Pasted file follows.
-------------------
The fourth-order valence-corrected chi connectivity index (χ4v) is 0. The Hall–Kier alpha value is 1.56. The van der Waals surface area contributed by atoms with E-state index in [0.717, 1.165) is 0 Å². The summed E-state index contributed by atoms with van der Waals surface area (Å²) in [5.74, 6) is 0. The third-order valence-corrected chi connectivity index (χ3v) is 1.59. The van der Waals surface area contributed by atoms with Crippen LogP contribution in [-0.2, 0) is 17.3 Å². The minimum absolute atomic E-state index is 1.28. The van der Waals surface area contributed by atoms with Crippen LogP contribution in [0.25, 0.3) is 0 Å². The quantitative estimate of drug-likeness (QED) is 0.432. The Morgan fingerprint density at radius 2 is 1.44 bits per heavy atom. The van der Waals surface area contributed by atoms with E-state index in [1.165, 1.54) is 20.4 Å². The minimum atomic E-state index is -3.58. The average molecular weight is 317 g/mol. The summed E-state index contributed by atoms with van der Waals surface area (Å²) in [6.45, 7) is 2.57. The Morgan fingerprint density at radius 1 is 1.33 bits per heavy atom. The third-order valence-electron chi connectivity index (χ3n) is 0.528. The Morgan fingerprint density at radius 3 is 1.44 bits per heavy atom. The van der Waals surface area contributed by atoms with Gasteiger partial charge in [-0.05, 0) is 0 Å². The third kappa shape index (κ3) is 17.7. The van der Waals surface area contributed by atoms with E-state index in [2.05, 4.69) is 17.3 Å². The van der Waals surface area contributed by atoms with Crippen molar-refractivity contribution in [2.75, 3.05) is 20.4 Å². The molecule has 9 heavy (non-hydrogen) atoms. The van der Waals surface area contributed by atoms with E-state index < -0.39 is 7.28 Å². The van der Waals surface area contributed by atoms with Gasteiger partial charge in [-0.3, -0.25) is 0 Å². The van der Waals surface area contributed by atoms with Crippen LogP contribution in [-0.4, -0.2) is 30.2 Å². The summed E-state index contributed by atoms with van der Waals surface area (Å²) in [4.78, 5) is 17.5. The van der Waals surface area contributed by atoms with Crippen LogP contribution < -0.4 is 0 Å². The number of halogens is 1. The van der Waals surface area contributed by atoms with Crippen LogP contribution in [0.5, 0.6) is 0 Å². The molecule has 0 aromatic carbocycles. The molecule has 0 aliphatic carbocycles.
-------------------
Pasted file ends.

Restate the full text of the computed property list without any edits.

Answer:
The fourth-order valence-corrected chi connectivity index (χ4v) is 0. The Hall–Kier alpha value is 1.56. The van der Waals surface area contributed by atoms with E-state index in [0.717, 1.165) is 0 Å². The summed E-state index contributed by atoms with van der Waals surface area (Å²) in [5.74, 6) is 0. The third-order valence-corrected chi connectivity index (χ3v) is 1.59. The van der Waals surface area contributed by atoms with Crippen LogP contribution in [-0.2, 0) is 17.3 Å². The minimum absolute atomic E-state index is 1.28. The van der Waals surface area contributed by atoms with Crippen LogP contribution in [0.25, 0.3) is 0 Å². The quantitative estimate of drug-likeness (QED) is 0.432. The Morgan fingerprint density at radius 2 is 1.44 bits per heavy atom. The van der Waals surface area contributed by atoms with E-state index in [1.165, 1.54) is 20.4 Å². The minimum atomic E-state index is -3.58. The average molecular weight is 317 g/mol. The summed E-state index contributed by atoms with van der Waals surface area (Å²) in [6.45, 7) is 2.57. The Morgan fingerprint density at radius 1 is 1.33 bits per heavy atom. The third-order valence-electron chi connectivity index (χ3n) is 0.528. The Morgan fingerprint density at radius 3 is 1.44 bits per heavy atom. The van der Waals surface area contributed by atoms with Gasteiger partial charge in [-0.05, 0) is 0 Å². The third kappa shape index (κ3) is 17.7. The van der Waals surface area contributed by atoms with E-state index in [2.05, 4.69) is 17.3 Å². The van der Waals surface area contributed by atoms with Crippen molar-refractivity contribution in [2.75, 3.05) is 20.4 Å². The molecule has 9 heavy (non-hydrogen) atoms. The van der Waals surface area contributed by atoms with E-state index < -0.39 is 7.28 Å². The van der Waals surface area contributed by atoms with Gasteiger partial charge in [-0.3, -0.25) is 0 Å². The van der Waals surface area contributed by atoms with Crippen LogP contribution in [-0.4, -0.2) is 30.2 Å². The summed E-state index contributed by atoms with van der Waals surface area (Å²) in [4.78, 5) is 17.5. The van der Waals surface area contributed by atoms with Crippen LogP contribution < -0.4 is 0 Å². The number of halogens is 1. The van der Waals surface area contributed by atoms with Crippen LogP contribution in [0.5, 0.6) is 0 Å². The molecule has 0 aromatic carbocycles. The molecule has 0 aliphatic carbocycles.